After joining the Federation Against Software Theft (FAST) back in 2002, John Lovelock is the Chief Executive of the anti-piracy group, responsible for lobbying the government for copyright legislative reform, promoting copyright ‘education’ to students and, of course, taking legal action against those who don’t fall into line.
This blend of ‘education’ backed up by legal action has caused controversy for FAST. The outfit is known to track down people who use company Internet connections to share files. FAST then approaches the company with what many consider to be veiled threats of being raided, audited and/or prosecuted. If the company capitulates, FAST introduces the customer to the ‘commercial arm’ of their ‘non-profit’ outfit which goes about aggressively selling software and licenses to ensure the target company ‘complies’. FAST’s approach is not popular, with a lawyer claiming that FAST actually undermines work to protect copyrights. Many companies that have sought legal advice after being contacted by FAST have been advised by their lawyers not to speak with them.
However, FAST is not limiting itself to putting pressure on businesses, it wants to go after individuals too. FAST (or The Federation as it likes to be known), has just responded to the Department for Business Enterprise and Regulatory Reform’s (BERR) ‘Consultation on Legislative Options To Address Illicit Peer-to-peer File Sharing‘, which was launched in July 2008. In a nutshell, this consultation was designed to find a way for ISPs and rights holders to reach agreement on what to do about illicit file-sharing, via “3 strikes” or another mechanism.
Of course, this hasn’t been plain sailing for them, since ISPs don’t really want to start harassing their customers at the behest of copyright lobbyists. FAST CEO John Lovelock clearly believes that a voluntary agreement is unlikely: “A voluntary approach would be the easiest solution but experience has shown that such an approach may well not work, as it is dependent on a full consensus being achieved; to date this has not been successful, despite ongoing dialogue between rights holders and ISPs.”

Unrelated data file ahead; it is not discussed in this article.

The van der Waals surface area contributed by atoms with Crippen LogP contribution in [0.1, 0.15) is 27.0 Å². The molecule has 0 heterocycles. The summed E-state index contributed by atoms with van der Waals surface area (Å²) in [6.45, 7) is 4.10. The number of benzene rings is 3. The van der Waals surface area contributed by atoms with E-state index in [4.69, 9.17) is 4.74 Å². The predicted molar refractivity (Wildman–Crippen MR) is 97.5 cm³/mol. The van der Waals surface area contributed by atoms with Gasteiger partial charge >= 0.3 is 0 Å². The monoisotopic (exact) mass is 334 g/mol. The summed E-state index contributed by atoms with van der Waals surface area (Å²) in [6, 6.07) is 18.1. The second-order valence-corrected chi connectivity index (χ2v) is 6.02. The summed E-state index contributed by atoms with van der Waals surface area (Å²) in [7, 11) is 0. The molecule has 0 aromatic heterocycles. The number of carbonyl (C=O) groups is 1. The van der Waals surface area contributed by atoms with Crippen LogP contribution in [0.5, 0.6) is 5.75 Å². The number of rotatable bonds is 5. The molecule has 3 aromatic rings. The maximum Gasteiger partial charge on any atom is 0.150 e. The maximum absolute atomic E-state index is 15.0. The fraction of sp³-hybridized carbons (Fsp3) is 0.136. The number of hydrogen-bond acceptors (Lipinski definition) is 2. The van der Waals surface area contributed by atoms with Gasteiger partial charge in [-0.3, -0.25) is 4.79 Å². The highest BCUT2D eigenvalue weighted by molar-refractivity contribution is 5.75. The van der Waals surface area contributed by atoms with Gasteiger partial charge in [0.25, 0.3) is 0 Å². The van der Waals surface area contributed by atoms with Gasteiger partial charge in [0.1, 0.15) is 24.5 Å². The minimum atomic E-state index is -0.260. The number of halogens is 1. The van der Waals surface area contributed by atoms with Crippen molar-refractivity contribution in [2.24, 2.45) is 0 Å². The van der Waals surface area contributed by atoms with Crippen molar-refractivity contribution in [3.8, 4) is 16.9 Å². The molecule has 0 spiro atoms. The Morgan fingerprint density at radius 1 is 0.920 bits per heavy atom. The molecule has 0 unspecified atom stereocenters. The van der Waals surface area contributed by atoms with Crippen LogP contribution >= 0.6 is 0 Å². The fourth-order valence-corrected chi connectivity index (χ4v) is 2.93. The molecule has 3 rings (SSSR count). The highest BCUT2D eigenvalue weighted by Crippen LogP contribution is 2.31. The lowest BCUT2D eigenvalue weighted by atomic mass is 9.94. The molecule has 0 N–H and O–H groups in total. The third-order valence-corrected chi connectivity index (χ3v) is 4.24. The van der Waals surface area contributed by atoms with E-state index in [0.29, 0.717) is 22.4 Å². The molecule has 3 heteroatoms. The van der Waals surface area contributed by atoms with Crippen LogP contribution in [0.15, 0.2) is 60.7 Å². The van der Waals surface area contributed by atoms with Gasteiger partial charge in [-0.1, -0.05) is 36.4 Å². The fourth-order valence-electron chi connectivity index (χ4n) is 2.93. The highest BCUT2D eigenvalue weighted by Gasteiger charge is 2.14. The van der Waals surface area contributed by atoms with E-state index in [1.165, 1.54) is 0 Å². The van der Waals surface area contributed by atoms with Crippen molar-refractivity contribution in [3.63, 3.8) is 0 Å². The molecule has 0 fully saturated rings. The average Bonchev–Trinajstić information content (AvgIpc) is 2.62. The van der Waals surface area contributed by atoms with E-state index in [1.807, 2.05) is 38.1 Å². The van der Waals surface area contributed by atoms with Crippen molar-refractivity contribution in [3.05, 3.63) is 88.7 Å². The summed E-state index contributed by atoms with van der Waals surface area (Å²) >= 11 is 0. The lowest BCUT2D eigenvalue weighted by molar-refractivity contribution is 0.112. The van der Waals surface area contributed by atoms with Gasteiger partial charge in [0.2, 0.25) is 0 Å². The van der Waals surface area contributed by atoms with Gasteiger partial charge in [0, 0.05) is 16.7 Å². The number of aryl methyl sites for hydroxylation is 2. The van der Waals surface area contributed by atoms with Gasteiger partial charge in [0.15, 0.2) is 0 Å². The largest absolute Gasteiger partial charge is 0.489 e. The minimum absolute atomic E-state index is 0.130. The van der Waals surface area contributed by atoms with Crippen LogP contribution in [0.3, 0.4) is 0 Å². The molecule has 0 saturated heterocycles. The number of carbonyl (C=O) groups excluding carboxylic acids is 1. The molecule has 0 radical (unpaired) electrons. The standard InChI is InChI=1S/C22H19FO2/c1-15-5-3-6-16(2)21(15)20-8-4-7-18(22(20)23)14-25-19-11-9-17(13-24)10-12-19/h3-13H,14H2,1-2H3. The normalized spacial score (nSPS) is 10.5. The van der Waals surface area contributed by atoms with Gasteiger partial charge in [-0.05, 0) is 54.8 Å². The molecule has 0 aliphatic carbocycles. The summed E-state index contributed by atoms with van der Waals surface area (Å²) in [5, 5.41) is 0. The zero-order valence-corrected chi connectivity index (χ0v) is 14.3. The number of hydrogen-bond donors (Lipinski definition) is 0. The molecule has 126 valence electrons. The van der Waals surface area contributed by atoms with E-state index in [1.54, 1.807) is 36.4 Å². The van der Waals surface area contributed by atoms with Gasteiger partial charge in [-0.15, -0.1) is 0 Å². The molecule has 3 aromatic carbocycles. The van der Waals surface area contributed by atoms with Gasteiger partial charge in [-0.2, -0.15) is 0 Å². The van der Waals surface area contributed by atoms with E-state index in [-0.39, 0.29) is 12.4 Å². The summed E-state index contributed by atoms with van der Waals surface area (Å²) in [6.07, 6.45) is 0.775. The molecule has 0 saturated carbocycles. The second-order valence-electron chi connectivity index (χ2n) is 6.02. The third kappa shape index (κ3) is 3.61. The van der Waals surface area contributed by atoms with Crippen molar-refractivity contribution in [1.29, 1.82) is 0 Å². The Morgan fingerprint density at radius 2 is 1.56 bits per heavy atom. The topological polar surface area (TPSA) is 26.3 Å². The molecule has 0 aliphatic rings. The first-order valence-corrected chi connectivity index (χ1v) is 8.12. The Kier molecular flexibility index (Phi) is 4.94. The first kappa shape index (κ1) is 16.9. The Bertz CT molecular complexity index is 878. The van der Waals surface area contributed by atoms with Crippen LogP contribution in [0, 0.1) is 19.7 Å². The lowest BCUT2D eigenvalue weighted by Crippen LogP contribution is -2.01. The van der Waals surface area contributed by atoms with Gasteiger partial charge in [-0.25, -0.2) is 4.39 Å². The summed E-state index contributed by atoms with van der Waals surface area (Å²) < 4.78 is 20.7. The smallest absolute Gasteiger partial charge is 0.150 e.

The fact that ISPs don’t want to go after their own customers isn’t lost on Lovelock, who says that government regulation is ‘inevitable’, since this will “take the decision out of the hands of the ISPs themselves.” He also says that he feels that ISPs should not be able to ‘opt-out’ of any scheme, since this would “undermine the entire arrangement”.
Lovelock is calling for “political will” to force ISPs to take action against illicit file-sharing, whilst conveniently skipping over the legal difficulties this would cause. ISPs are not responsible for the actions of their users and time and time again they have refused to become ‘Internet Police’, and quite rightly so. In the meantime, trying to force ISPs to do things against their will, or taking steps to ensure that they are side-stepped in the decision making process, isn’t going to be appreciated.
More worrying is how organizations like FAST feel that somehow they should be able to shortcut, bypass or change the law to suit their needs. “One argument,” said Lovelock, “is that personal data relating to a given IP-address may be given to the rights holder on request, without a court order being needed, which is arguably gold plating.”
Sure, let’s just scrap due process and the Data Protection Act. They just complicate things.